If instead you take your rapamycin with grapefruit juice (an 8oz glass) and you want the same effective dose, then your cost structure looks something like this:
On a weekly regimen of effective dose of 5mg, you only need 2mg of rapamycin with GFJ you have a total cost of $10/week or $40/month. If you’re on a weekly regimen of 10mg you have a total cost of $20/week or $80/month.

Precise Dosing Information on Grapefruit Juice / Sirolimus Combination:

“small bowel enterocyte CYP3A4 protein levels begin to decrease within hours of grapefruit juice administration and the effect is maximal if grapefruit juice is ingested simultaneously or within the previous four hours of drug administration.”

The Upsides:

  • Less rapamycin needed (cost savings)
  • Potentially fewer side effects - the combination (GFJ/Rap) could help patients avoid side effects associated with high doses of rapamycin

The Downsides:

GFJ interactions with other medicines: The key issue is you have to be very careful if you take other medications in addition to grapefruit juice. Common medications like statins, blood pressure medications and others can have bad effects when taken with grapefruit juice - so talk with your doctor and do research before considering this.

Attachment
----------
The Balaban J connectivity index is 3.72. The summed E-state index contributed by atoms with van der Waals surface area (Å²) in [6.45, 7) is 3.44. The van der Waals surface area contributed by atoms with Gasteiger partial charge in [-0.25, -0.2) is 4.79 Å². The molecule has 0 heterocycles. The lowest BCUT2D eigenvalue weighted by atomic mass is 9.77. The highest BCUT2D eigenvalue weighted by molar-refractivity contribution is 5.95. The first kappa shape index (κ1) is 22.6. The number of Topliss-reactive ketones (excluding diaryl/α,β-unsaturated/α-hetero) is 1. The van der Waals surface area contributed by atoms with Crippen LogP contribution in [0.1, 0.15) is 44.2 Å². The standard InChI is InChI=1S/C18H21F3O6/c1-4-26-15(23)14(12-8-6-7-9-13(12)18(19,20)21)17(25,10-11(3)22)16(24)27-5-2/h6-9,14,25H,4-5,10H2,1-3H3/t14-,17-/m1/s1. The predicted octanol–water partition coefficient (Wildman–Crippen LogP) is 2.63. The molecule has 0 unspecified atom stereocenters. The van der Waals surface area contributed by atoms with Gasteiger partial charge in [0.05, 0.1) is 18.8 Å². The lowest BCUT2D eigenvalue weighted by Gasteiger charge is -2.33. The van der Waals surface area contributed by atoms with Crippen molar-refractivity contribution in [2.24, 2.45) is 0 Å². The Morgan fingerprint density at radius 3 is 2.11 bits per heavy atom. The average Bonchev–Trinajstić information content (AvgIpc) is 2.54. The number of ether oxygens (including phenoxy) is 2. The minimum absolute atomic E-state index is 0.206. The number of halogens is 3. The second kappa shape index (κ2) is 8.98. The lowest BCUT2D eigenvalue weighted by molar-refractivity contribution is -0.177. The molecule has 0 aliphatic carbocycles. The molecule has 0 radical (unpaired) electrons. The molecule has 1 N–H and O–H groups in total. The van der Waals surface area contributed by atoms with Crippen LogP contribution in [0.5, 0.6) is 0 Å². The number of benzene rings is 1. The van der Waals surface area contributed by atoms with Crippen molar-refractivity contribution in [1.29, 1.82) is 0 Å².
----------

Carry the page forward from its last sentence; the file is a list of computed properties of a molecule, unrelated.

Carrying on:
Uncertainty / Variability of Sirolimus Levels: In the grapefruit juice/rapamycin studies they found that some grapefruit juice didn’t work at all in increasing blood sirolimus levels, and they then tested and tried frozen GFJ concentrate and it worked at the the level reported on in the study. Given that they did not test different brands of grapefruit juice, or fresh grapefruit juice (or just eating the fruit) - we don’t have a good idea on exactly how much variability there might be in these different methods of consuming grapefruit juice, and the different levels of CYP3A inhibition provided by each method. Given this, we really don’t know how much of a multiplier effect you get with GFJ. It might be 350%, but it might also be some other variable.